Monday, 10 March 2014

TRAI Endeavour to Regulate Content Aggregators Will it succeed?

The Telecom Regulatory Authority of India (TRAI) has reduced the role of the content aggregators through its new Tariff Order, prompting multi-system operators (MSOs) and direct-to-home (DTH) service providers to instinctively feel that they can no longer be ‘bullied’ by the muscle power of Media Pro, MSM Discovery or IndiaCast UTV. Under the new regulation, content aggregators are barred from forming bouquets which have channels from more than one broadcaster. While curbing the powers of the content aggregators, the sector regulator has allowed them to function as ‘agents’ of broadcasters. The aggregators can continue to sell bouquets of more than one broadcaster, but they will be able to bundle channels from only one broadcaster (or its group companies).
The regulation notified by TRAI on 11th February will reduce the control of existing market powerful content aggregators over MSOs and DTH operators. If we go extreme we can conclude that this regulation will dismantle the joint venture developed by different broadcaster to run their channels. Big broadcasters, however, would have less impact. They have a wide spread of channels and would continue to command negotiating power. But the smaller broadcasters, especially news channels that were riding on the back of bigger bouquets, would feel the tremor.

Salient features of the Tariff Order
Only broadcasters and not content aggregators will have to publish the Reference Interconnect Offers (RIOs) and enter into interconnection agreements with distribution platforms. However, in case a broadcaster is using the services of an agent, such authorised agent can only act in the name of and on behalf of the broadcaster.
Content aggregators can act as agents of multiple broadcasters and negotiate deals on their behalf, but they cannot bundle channels of multiple broadcasters. However, broadcaster companies belonging to the same group can bundle their channels.
In case an agent acts as an authorised agent of multiple broadcasters, the individual broadcasters will be required to ensure that such an agent does not bundle its channels or bouquets with that of other broadcasters.
The regulation made mandatory for broadcasters to ensure that, their authorised agencies (aggregators) do not indulge in certain activities beyond the scope of the business of their principals (broadcasters). 
Despite vehement opposition from the broadcasters, the TRAI has, thus, brought the content aggregators under the existing regulatory framework by amending the Tariff Order and Interconnect Regulation for digital addressable system (DAS). TRAI’s amended regulation, however, is silent as to who will collect money from the distribution platforms (MSOs and DTH Operators). According to a media lawyer, the broadcasters can authorise the aggregators to collect as the same is permissible under law. A time frame of six months has been prescribed for the broadcasters to amend their RIOs, enter into new interconnection agreements and file the amended RIOs and the interconnection agreements with the Authority. While amending their RIOs, certain bouquets may require reconfiguration to align them with amend regulatory framework.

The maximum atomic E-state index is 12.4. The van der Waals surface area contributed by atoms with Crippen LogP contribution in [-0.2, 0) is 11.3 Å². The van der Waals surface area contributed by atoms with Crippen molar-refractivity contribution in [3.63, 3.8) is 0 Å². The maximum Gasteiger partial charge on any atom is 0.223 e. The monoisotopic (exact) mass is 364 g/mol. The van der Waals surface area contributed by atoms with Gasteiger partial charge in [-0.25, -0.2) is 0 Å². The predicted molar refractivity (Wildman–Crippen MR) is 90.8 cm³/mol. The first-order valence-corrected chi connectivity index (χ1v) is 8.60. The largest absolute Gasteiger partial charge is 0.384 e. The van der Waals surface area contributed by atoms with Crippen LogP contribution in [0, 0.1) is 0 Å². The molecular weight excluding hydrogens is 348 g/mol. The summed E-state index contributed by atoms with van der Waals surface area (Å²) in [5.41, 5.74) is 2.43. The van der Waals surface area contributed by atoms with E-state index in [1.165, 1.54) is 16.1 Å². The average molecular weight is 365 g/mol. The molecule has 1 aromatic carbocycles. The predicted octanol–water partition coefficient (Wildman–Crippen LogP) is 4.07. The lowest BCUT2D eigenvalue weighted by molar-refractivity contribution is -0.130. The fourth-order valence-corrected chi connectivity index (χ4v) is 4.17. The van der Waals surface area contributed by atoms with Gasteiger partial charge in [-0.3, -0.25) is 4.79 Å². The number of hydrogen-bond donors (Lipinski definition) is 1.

The Need for Regulation
As on date, there are around 239 pay channels offered by 55 pay broadcasters. These channels are distributed by 30 broadcasters/aggregators/agents of broadcasters. The three content aggregators—MediaPro, IndiaCast UTV and MSM Discovery—distribute 140 pay channels, which is almost 58.9 per cent of the total pay TV channels in the country. A chart showing various channels distributed by the major aggregators is given on the opposite page. The three aggregators by virtue of their large market share compelled the distribution platforms to even carry unwanted channels that have very less stand-alone market value. The platforms, on the other hand, pushed these channels to the consumers to recover costs. In the process, the public, in general, ended up paying for ‘unwanted’ channels and this, in effect, restricted consumer choice, TRAI said. Since the aggregators distribute a large number of popular channels of different broadcasters, they are in a position to coerce the platforms into selling the channels at terms favorable to them, TRAI added.

Stakeholder Views